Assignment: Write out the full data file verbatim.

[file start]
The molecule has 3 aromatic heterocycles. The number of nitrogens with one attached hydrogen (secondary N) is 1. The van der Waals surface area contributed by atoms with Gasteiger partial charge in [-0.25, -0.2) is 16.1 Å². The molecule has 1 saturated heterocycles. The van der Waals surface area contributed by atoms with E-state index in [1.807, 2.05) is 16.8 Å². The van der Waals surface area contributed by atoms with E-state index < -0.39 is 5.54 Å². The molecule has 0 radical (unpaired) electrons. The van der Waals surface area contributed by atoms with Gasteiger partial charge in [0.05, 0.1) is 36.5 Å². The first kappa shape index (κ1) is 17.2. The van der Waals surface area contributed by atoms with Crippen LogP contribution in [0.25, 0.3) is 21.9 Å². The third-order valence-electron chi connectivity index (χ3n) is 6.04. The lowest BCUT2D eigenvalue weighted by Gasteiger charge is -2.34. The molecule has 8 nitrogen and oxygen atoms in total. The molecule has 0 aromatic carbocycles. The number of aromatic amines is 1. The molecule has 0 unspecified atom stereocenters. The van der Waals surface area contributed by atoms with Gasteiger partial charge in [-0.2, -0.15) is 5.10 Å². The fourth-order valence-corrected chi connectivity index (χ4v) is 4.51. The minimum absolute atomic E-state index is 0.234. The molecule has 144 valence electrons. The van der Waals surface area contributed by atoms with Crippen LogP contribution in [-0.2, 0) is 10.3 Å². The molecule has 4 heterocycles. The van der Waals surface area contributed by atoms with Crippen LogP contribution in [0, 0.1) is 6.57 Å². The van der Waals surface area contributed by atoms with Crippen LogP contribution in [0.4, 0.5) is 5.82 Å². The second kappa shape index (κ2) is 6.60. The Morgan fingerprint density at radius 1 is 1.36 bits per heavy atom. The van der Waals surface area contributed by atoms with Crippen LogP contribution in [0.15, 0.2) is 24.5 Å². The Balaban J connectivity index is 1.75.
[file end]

The molecule has 3 aromatic heterocycles. The number of nitrogens with one attached hydrogen (secondary N) is 1. The van der Waals surface area contributed by atoms with Gasteiger partial charge in [-0.25, -0.2) is 16.1 Å². The molecule has 1 saturated heterocycles. The van der Waals surface area contributed by atoms with E-state index in [1.807, 2.05) is 16.8 Å². The van der Waals surface area contributed by atoms with E-state index < -0.39 is 5.54 Å². The molecule has 0 radical (unpaired) electrons. The van der Waals surface area contributed by atoms with Gasteiger partial charge in [0.05, 0.1) is 36.5 Å². The first kappa shape index (κ1) is 17.2. The van der Waals surface area contributed by atoms with Crippen LogP contribution in [0.25, 0.3) is 21.9 Å². The third-order valence-electron chi connectivity index (χ3n) is 6.04. The lowest BCUT2D eigenvalue weighted by Gasteiger charge is -2.34. The molecule has 8 nitrogen and oxygen atoms in total. The molecule has 0 aromatic carbocycles. The number of aromatic amines is 1. The molecule has 0 unspecified atom stereocenters. The van der Waals surface area contributed by atoms with Gasteiger partial charge in [-0.2, -0.15) is 5.10 Å². The fourth-order valence-corrected chi connectivity index (χ4v) is 4.51. The minimum absolute atomic E-state index is 0.234. The molecule has 144 valence electrons. The van der Waals surface area contributed by atoms with Crippen LogP contribution in [-0.2, 0) is 10.3 Å². The molecule has 4 heterocycles. The van der Waals surface area contributed by atoms with Crippen LogP contribution in [0, 0.1) is 6.57 Å². The van der Waals surface area contributed by atoms with Crippen LogP contribution in [0.4, 0.5) is 5.82 Å². The second kappa shape index (κ2) is 6.60. The Morgan fingerprint density at radius 1 is 1.36 bits per heavy atom. The van der Waals surface area contributed by atoms with Crippen LogP contribution in [0.15, 0.2) is 24.5 Å². The Balaban J connectivity index is 1.75.